Nerve growth factor (NGF) plays a key role in the initiation as well as the prolonged heightened pain sensitivity of the inflammatory response. Previously, we showed that NGF rapidly augmented both the excitability of isolated rat sensory neurons and the mechanical sensitivity of the rat's hind paw. The increase in excitability and sensitivity was blocked by the myristoylated pseudosubstrate inhibitor of atypical PKCs (mPSI), suggesting that an atypical PKC may play a key regulatory role in generating this heightened sensitivity. Our findings raised the question as to whether NGF directs changes in translational control, as suggested for long-lasting long-term potentiation (LTP), or whether NGF leads to the activation of an atypical PKC by other mechanisms. The current studies demonstrate that enhanced action potential (AP) firing produced by NGF was blocked by inhibitors of translation, but not transcription. In parallel, in vitro studies showed that NGF elevated the protein levels of PKMζ, which was also prevented by inhibitors of translation. Intraplantar injection of NGF in the rat hind paw produced a rapid and maintained increase in mechanical sensitivity whose onset was delayed by translation inhibitors. Established NGF-induced hypersensitivity could be transiently reversed by injection of rapamycin or mPSI. These results suggest that NGF produces a rapid increase in the synthesis of PKMζ protein in the paw that augments neuronal sensitivity and that the ongoing translational expression of PKMζ plays a critical role in generating as well as maintaining the heightened sensitivity produced by NGF.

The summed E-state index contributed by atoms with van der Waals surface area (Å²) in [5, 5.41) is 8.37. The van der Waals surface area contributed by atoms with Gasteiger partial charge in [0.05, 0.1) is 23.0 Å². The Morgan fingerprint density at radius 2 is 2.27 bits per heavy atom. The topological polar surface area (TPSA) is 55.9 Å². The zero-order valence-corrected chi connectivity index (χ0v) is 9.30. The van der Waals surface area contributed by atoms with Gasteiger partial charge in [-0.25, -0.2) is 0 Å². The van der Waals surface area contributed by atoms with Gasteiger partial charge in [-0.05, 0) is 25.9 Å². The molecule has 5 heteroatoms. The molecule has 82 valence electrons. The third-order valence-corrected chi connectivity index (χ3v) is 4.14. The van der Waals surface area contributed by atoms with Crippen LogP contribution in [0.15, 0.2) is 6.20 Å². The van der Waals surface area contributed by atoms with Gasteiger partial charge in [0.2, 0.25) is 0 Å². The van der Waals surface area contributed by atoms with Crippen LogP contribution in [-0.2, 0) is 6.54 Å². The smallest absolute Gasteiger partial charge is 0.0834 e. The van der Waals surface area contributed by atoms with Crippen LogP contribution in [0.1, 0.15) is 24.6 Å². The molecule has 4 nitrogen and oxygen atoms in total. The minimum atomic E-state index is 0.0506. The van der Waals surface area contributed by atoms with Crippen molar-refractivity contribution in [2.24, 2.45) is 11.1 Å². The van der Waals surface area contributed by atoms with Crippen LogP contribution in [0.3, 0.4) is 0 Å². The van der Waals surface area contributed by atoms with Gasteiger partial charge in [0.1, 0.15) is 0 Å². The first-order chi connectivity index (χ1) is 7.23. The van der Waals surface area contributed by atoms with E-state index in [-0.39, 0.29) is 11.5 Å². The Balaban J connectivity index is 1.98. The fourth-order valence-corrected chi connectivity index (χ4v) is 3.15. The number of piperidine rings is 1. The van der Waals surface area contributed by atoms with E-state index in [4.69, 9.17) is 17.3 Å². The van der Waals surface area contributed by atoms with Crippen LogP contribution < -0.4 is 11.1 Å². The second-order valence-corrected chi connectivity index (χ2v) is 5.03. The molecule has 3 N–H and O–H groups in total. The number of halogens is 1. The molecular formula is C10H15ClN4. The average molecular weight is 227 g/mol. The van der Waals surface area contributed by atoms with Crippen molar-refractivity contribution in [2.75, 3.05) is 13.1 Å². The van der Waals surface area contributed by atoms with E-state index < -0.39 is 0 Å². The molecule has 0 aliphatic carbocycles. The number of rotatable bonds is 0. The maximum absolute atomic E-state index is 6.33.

|Original language||English (US)|
|Number of pages||13|
|State||Published - Feb 10 2018|
- protein synthesis
- sensory neuron
ASJC Scopus subject areas